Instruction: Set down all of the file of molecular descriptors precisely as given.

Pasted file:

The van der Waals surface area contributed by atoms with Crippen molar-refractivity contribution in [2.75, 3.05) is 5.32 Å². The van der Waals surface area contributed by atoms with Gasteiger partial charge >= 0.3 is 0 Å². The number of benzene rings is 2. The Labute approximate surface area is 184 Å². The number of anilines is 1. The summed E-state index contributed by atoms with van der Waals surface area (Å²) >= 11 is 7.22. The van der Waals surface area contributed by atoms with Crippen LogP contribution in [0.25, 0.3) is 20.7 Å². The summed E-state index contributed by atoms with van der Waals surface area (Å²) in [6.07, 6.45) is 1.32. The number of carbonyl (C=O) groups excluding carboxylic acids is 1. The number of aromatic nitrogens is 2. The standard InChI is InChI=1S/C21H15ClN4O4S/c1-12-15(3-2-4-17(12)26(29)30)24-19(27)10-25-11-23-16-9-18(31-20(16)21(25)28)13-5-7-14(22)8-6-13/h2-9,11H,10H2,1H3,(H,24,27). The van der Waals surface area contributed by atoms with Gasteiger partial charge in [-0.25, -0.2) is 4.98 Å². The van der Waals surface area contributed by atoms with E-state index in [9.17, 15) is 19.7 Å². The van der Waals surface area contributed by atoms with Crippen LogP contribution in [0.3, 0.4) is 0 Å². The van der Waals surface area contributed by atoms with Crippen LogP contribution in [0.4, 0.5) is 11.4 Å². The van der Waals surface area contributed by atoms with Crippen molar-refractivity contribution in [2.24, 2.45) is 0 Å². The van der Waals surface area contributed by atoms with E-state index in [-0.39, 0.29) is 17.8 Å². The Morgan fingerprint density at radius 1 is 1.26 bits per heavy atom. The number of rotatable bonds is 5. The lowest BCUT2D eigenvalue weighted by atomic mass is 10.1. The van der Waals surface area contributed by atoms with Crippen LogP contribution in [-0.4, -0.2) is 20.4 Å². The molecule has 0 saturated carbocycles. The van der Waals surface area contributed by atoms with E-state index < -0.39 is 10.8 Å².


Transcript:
The van der Waals surface area contributed by atoms with Crippen molar-refractivity contribution in [2.75, 3.05) is 5.32 Å². The van der Waals surface area contributed by atoms with Gasteiger partial charge >= 0.3 is 0 Å². The number of benzene rings is 2. The Labute approximate surface area is 184 Å². The number of anilines is 1. The summed E-state index contributed by atoms with van der Waals surface area (Å²) >= 11 is 7.22. The van der Waals surface area contributed by atoms with Crippen LogP contribution in [0.25, 0.3) is 20.7 Å². The summed E-state index contributed by atoms with van der Waals surface area (Å²) in [6.07, 6.45) is 1.32. The number of carbonyl (C=O) groups excluding carboxylic acids is 1. The number of aromatic nitrogens is 2. The standard InChI is InChI=1S/C21H15ClN4O4S/c1-12-15(3-2-4-17(12)26(29)30)24-19(27)10-25-11-23-16-9-18(31-20(16)21(25)28)13-5-7-14(22)8-6-13/h2-9,11H,10H2,1H3,(H,24,27). The van der Waals surface area contributed by atoms with Gasteiger partial charge in [-0.25, -0.2) is 4.98 Å². The van der Waals surface area contributed by atoms with E-state index in [9.17, 15) is 19.7 Å². The van der Waals surface area contributed by atoms with Crippen LogP contribution in [0.3, 0.4) is 0 Å². The van der Waals surface area contributed by atoms with Crippen LogP contribution in [0.4, 0.5) is 11.4 Å². The van der Waals surface area contributed by atoms with Crippen molar-refractivity contribution in [2.24, 2.45) is 0 Å². The van der Waals surface area contributed by atoms with E-state index in [-0.39, 0.29) is 17.8 Å². The Morgan fingerprint density at radius 1 is 1.26 bits per heavy atom. The number of rotatable bonds is 5. The lowest BCUT2D eigenvalue weighted by atomic mass is 10.1. The van der Waals surface area contributed by atoms with Crippen LogP contribution in [-0.4, -0.2) is 20.4 Å². The molecule has 0 saturated carbocycles. The van der Waals surface area contributed by atoms with E-state index < -0.39 is 10.8 Å².